Hiking Through Kauai’s Alakaʻi Wilderness Preserve

alakai swamp trail in kauai island, hawaii
Hawaii Aloha Travel > Blog > Hiking Through Kauai’s Alakaʻi Wilderness Preserve

When discussing Hawaii’s geographical features, Alakaʻi Wilderness Preserve and its swampland is probably not the first thing to come to mind.

But just as the islands are home to most of the planet’s climate zones, they’re also home to a wide range of Earth’s ecosystems. From barren deserts to grasslands to tropical rainforests, Hawaii is home to a staggering variety of natural environments.

Among them is the Alakaʻi Wilderness Preserve, known commonly as Alakaʻi Swamp, high in the Kauai mountains. Located in Kokee State Park, Alakaʻi is technically a bog rather than a swamp, as it is not fed by a river or lake. At an altitude of well over 4000 feet, the Alakaʻi “Swamp” is the highest in all of Hawaii. Many consider it the highest bog (or swamp) in the world.

Centuries of Preservation

In the Hawaiian language, alakaʻi translates to “guide” in English. A guide is precisely what you would have needed to traverse the area before a boardwalk was installed in the 1990s. More than $500,000 was allocated for improvements to the trail in 2016. But Hawaiians have been maintaining Alakaʻi long before it became a wilderness preserve. During pre-contact Hawaii, the trail was made more accessible with fern logs and tree branches. But they inevitably succumbed to the swamp.

The first major improvements to the trail were made to accommodate Queen Emma in 1871, who traveled it with an entourage of over 200 courtesans, hula dancers, and musicians. 

A Hawaii swamp within the clouds

Your Hike Through Alakaʻi Wilderness Preserve

Even with modern improvements, the Alakaʻi Swamp Trail remains difficult. Plus, straying from the boardwalk could land you in waist-deep in the swamp’s muck. 

But, if you embark carefully and thoughtfully, you’ll be able to enjoy unique wildlife and scenery while taking in the fresh mountain air of Kauai. 

The trail offers the chance to find rare native bird and plant species. It is the habitat for the endangered Kauaʻi ʻōʻō bird (Moho braccatus), among others. The Alakaʻi Wilderness Preserve Trail has long been a favorite journey of birding and botany enthusiasts from around the world.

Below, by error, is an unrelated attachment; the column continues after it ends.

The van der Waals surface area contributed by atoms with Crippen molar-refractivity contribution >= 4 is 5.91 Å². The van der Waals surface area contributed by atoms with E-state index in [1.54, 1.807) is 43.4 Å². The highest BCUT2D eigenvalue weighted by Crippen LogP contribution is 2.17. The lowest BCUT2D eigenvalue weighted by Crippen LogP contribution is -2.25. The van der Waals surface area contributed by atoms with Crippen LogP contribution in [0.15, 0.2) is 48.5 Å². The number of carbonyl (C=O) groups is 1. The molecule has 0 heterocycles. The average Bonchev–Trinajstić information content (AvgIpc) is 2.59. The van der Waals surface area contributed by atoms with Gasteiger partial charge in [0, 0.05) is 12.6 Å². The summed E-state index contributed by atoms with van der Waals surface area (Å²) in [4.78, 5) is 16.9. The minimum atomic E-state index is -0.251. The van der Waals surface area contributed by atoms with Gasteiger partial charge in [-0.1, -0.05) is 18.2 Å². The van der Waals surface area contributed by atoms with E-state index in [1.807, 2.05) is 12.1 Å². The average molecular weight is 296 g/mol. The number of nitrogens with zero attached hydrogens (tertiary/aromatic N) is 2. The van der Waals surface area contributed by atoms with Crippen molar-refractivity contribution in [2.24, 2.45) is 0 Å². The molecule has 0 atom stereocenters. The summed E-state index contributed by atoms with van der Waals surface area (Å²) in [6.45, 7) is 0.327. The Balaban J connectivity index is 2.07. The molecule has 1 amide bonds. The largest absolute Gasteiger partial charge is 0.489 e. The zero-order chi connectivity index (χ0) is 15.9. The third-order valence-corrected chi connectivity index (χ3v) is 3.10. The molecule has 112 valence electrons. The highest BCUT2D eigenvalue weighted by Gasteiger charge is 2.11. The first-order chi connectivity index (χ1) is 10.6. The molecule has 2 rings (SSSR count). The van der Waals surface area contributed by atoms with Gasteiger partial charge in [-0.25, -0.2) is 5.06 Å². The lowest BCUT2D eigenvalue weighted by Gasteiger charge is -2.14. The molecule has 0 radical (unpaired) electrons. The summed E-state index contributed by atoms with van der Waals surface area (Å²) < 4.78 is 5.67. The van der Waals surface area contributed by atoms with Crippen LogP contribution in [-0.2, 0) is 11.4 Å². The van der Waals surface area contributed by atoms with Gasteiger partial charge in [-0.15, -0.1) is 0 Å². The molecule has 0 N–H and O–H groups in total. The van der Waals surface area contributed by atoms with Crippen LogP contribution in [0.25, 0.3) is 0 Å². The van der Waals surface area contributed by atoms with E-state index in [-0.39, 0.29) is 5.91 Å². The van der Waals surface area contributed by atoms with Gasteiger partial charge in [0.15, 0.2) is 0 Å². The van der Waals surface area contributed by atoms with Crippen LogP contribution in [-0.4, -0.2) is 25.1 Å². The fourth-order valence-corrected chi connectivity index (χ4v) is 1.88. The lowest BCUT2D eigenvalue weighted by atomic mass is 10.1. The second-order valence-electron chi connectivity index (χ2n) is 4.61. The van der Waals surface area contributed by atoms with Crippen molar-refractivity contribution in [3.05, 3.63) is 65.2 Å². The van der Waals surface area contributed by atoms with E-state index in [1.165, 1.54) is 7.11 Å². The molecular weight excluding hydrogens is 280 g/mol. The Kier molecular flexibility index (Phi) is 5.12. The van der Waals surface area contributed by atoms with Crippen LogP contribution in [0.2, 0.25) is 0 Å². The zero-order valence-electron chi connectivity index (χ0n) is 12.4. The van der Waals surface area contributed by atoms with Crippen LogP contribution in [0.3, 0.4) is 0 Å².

The Alakaʻi Wilderness Preserve and the various trails within it reward intrepid trekkers with stupefying views that include the fabled Hanalei Bay (of Puff the Magic Dragon fame), Kalalau Valley, the Na Pali Coast, and the Pacific Ocean that stretches (seemingly forever) to the north. Mount Waialeale, among the rainiest spots on the planet, is visible on clear days.

Know Before You Go

The Alakaʻi Wilderness Preserve Trail is challenging. It’s a 7-mile round trip, with its difficulty changing with weather conditions. Hikers are well-advised to bring proper rain gear, including boots, plenty of snacks, and ample drinking water.

While Kokee State Park offers many trails for novice hikers, the Alaka’i Swamp Trail is for experienced hikers who are prepared to handle 400 feet of elevation change. Because of the remote location and challenging terrain, traffic on the trail is most often light. Hikers exchange smiles and greetings as they pass, enjoying a shared experience among seekers of Hawaii’s hidden beauty.

Where to Find This Great Kauai Hike

Where to Find Alakai Swamp Trail

To find the head of the Alakaʻi Wilderness Preserve Trail, you’ll take the Waimea Valley Road to its end. There, you’ll discover the beginning of the Pihea Lookout Trail. The swamp trail breaks off from the Pihea trail about a quarter-mile before the Pihea Lookout (which offers spectacular views when not socked in by clouds).

Alakaʻi Wilderness Preserve: A True Escape to Nature

Kokee State Park and the Alakaʻi Wilderness Preserve are among Hawaii’s most cherished and protected natural environments. There are campgrounds and comfort facilities within Kokee State Park, but not within the Alaka’i Wilderness Preserve. It is truly a raw experience of Hawaii’s natural beauty, far from the resorts and beach houses of Poipu.